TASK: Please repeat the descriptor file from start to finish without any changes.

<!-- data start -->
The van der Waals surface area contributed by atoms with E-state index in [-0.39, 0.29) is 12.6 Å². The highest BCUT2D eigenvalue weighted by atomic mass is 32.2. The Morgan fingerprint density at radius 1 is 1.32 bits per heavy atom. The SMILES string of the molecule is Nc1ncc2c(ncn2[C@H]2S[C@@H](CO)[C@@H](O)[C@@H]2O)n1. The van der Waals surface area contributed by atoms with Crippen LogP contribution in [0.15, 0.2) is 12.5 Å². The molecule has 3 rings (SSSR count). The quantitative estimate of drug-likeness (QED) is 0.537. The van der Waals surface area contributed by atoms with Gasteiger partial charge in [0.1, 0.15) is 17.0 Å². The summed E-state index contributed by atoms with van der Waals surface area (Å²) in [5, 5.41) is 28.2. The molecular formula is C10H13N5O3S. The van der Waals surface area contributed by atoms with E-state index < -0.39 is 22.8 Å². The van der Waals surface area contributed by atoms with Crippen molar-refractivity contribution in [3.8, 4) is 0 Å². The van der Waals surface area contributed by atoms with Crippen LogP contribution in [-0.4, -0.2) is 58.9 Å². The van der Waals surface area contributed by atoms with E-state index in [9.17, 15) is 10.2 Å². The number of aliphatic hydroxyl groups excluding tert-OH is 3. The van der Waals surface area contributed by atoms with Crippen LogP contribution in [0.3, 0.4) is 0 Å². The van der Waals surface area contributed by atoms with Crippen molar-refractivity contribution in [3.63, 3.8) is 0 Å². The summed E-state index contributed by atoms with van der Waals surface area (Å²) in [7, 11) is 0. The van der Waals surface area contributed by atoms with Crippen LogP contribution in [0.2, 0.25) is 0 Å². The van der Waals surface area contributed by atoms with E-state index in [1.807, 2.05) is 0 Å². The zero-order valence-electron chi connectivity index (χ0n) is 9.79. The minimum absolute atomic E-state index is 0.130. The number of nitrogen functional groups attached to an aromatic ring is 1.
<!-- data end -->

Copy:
The van der Waals surface area contributed by atoms with E-state index in [-0.39, 0.29) is 12.6 Å². The highest BCUT2D eigenvalue weighted by atomic mass is 32.2. The Morgan fingerprint density at radius 1 is 1.32 bits per heavy atom. The SMILES string of the molecule is Nc1ncc2c(ncn2[C@H]2S[C@@H](CO)[C@@H](O)[C@@H]2O)n1. The van der Waals surface area contributed by atoms with Crippen LogP contribution in [0.15, 0.2) is 12.5 Å². The molecule has 3 rings (SSSR count). The quantitative estimate of drug-likeness (QED) is 0.537. The van der Waals surface area contributed by atoms with Gasteiger partial charge in [0.1, 0.15) is 17.0 Å². The summed E-state index contributed by atoms with van der Waals surface area (Å²) in [5, 5.41) is 28.2. The molecular formula is C10H13N5O3S. The van der Waals surface area contributed by atoms with E-state index < -0.39 is 22.8 Å². The van der Waals surface area contributed by atoms with Crippen molar-refractivity contribution in [3.8, 4) is 0 Å². The van der Waals surface area contributed by atoms with Crippen LogP contribution in [-0.4, -0.2) is 58.9 Å². The van der Waals surface area contributed by atoms with E-state index in [9.17, 15) is 10.2 Å². The number of aliphatic hydroxyl groups excluding tert-OH is 3. The van der Waals surface area contributed by atoms with Crippen LogP contribution in [0.3, 0.4) is 0 Å². The van der Waals surface area contributed by atoms with Crippen molar-refractivity contribution in [3.63, 3.8) is 0 Å². The summed E-state index contributed by atoms with van der Waals surface area (Å²) in [7, 11) is 0. The van der Waals surface area contributed by atoms with Crippen LogP contribution in [0.2, 0.25) is 0 Å². The van der Waals surface area contributed by atoms with E-state index in [1.807, 2.05) is 0 Å². The zero-order valence-electron chi connectivity index (χ0n) is 9.79. The minimum absolute atomic E-state index is 0.130. The number of nitrogen functional groups attached to an aromatic ring is 1.